"The supreme good is like water, which nourishes all things without trying to.
It is content with the low places that people disdain. Thus it is like the Tao.
In dwelling, live close to the ground. In thinking, keep to the simple.
In conflict, be fair and generous. In governing, don't try to control.
In work, do what you enjoy. In family life, be completely present.
When you are content to be simply yourself and don't compare or compete, everybody will respect you."
- from the Tao Te Ching, chapter 8
Lightly adapted from Cecile Andrews, www.cecileandrews.com
More and more, people feel that they are working too much, consuming too much, rushing too much. There is little or no time for friends and family, no time for community and creativity, no time or energy to experience or nurture a sense of depth, spirituality, or connectedness. Simplicity, or Voluntary Simplicity, is a response to this dilemma. It is about living consciously in order to live more fully, thinking through the effects of our behaviors in terms of the consequences for the well-being of people and the planet. It’s about setting intentional priorities, asking first, “What’s important?” “What matters?” It’s about redefining the “good life.” The concept of Simplicity doesn’t mean self-deprivation. It is more of a turning away from activities that have failed to deliver satisfaction— activities such as shopping and scrambling up the career ladder — in order to embrace activities that bring true joy and meaning — creativity, community, and the celebration of daily life. Simplicity is "the examined life" in which we explore not only what creates fulfillment in our personal lives, but we ask which public policies create societies of justice and environmental well-being. Simplicity touches all aspects of our lives, including the issues of time, work, vocation, community, spending, consuming, health, social justice, and spirituality.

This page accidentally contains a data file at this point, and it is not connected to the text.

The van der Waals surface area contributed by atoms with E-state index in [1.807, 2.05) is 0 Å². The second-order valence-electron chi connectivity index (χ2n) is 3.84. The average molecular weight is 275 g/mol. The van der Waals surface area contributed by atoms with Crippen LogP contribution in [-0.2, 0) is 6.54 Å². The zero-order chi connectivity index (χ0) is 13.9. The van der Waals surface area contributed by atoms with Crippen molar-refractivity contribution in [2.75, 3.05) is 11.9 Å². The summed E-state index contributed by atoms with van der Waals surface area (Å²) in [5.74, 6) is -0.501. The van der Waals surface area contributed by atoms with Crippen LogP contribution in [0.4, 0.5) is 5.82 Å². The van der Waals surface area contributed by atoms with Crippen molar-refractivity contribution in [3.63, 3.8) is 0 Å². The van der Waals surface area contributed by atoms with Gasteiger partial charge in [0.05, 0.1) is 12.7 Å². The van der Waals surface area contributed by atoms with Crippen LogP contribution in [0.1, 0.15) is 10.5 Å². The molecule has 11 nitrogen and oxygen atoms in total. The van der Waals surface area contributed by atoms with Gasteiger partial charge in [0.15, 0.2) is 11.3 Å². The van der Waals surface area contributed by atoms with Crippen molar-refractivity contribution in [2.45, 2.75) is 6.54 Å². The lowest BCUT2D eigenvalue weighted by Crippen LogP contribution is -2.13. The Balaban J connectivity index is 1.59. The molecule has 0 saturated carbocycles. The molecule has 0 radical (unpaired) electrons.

Do you feel like you work too much, rush too much, consume too much? Give an example.
Describe “the good life.” What’s important? What matters?
For most of us there is a distinct tension between what we know is important and how we actually live. Why is that? Why is it so hard to overcome?
If shopping, climbing the career ladder, or other trivial pursuits fail to bring happiness, what does bring happiness? Tell of a time when you were truly happy.
Simplicity is about living simply, but it’s also about simplicity of intentions, of actions, of desires, of faith. What could you do, tomorrow, to move your life in this direction?
Likes and Wishes
"Some say that my teaching is nonsense. Others call it lofty but impractical.
But to those who have looked inside themselves, this nonsense makes perfect sense.
And to those who put it into practice, this loftiness has roots that go deep.
I have just three things to teach: simplicity, patience, compassion.
These three are your greatest treasures. Simple in actions and in thoughts, you return to the source of being. Patient with both friends and enemies, you accord with the way things are. Compassionate toward yourself, you reconcile all beings in the world."
- from the Tao Te Ching, chapter 67